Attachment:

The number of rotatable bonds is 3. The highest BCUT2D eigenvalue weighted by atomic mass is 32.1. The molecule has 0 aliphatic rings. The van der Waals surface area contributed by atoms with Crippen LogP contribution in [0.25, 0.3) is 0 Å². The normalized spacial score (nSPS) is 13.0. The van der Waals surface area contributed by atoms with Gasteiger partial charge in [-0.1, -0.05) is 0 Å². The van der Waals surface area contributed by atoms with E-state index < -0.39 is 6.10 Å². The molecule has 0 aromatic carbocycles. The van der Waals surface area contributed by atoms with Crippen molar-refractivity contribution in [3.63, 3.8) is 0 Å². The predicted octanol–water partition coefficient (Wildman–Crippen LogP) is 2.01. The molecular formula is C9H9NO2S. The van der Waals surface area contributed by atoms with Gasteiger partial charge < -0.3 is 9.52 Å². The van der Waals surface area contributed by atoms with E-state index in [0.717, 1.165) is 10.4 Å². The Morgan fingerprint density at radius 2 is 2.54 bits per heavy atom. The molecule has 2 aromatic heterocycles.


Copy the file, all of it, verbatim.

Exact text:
The number of rotatable bonds is 3. The highest BCUT2D eigenvalue weighted by atomic mass is 32.1. The molecule has 0 aliphatic rings. The van der Waals surface area contributed by atoms with Crippen LogP contribution in [0.25, 0.3) is 0 Å². The normalized spacial score (nSPS) is 13.0. The van der Waals surface area contributed by atoms with Gasteiger partial charge in [-0.1, -0.05) is 0 Å². The van der Waals surface area contributed by atoms with E-state index < -0.39 is 6.10 Å². The molecule has 0 aromatic carbocycles. The van der Waals surface area contributed by atoms with Crippen molar-refractivity contribution in [3.63, 3.8) is 0 Å². The predicted octanol–water partition coefficient (Wildman–Crippen LogP) is 2.01. The molecular formula is C9H9NO2S. The van der Waals surface area contributed by atoms with Gasteiger partial charge < -0.3 is 9.52 Å². The van der Waals surface area contributed by atoms with E-state index in [0.717, 1.165) is 10.4 Å². The Morgan fingerprint density at radius 2 is 2.54 bits per heavy atom. The molecule has 2 aromatic heterocycles.